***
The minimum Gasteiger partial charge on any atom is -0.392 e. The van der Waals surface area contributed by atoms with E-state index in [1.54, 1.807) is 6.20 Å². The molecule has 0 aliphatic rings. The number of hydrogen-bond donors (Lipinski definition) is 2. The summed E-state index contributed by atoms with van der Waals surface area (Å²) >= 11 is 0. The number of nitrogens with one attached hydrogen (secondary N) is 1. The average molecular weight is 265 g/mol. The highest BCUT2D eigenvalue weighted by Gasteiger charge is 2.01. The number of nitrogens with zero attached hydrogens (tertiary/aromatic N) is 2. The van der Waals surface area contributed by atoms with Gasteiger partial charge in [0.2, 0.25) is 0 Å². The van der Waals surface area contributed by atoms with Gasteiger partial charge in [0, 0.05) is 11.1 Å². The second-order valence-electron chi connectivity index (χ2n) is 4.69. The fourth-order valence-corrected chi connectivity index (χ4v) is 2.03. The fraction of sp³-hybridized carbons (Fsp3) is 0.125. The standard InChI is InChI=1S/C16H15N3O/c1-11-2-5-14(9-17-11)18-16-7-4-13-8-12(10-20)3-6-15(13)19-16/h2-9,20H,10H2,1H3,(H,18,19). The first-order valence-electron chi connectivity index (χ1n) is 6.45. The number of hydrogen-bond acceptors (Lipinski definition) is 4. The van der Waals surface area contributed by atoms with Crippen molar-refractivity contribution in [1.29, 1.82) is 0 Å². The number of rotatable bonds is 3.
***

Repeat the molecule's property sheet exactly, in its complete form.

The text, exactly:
The minimum Gasteiger partial charge on any atom is -0.392 e. The van der Waals surface area contributed by atoms with E-state index in [1.54, 1.807) is 6.20 Å². The molecule has 0 aliphatic rings. The number of hydrogen-bond donors (Lipinski definition) is 2. The summed E-state index contributed by atoms with van der Waals surface area (Å²) >= 11 is 0. The number of nitrogens with one attached hydrogen (secondary N) is 1. The average molecular weight is 265 g/mol. The highest BCUT2D eigenvalue weighted by Gasteiger charge is 2.01. The number of nitrogens with zero attached hydrogens (tertiary/aromatic N) is 2. The van der Waals surface area contributed by atoms with Gasteiger partial charge in [0.2, 0.25) is 0 Å². The van der Waals surface area contributed by atoms with Gasteiger partial charge in [0, 0.05) is 11.1 Å². The second-order valence-electron chi connectivity index (χ2n) is 4.69. The fourth-order valence-corrected chi connectivity index (χ4v) is 2.03. The fraction of sp³-hybridized carbons (Fsp3) is 0.125. The standard InChI is InChI=1S/C16H15N3O/c1-11-2-5-14(9-17-11)18-16-7-4-13-8-12(10-20)3-6-15(13)19-16/h2-9,20H,10H2,1H3,(H,18,19). The first-order valence-electron chi connectivity index (χ1n) is 6.45. The number of hydrogen-bond acceptors (Lipinski definition) is 4. The van der Waals surface area contributed by atoms with Crippen molar-refractivity contribution in [1.29, 1.82) is 0 Å². The number of rotatable bonds is 3.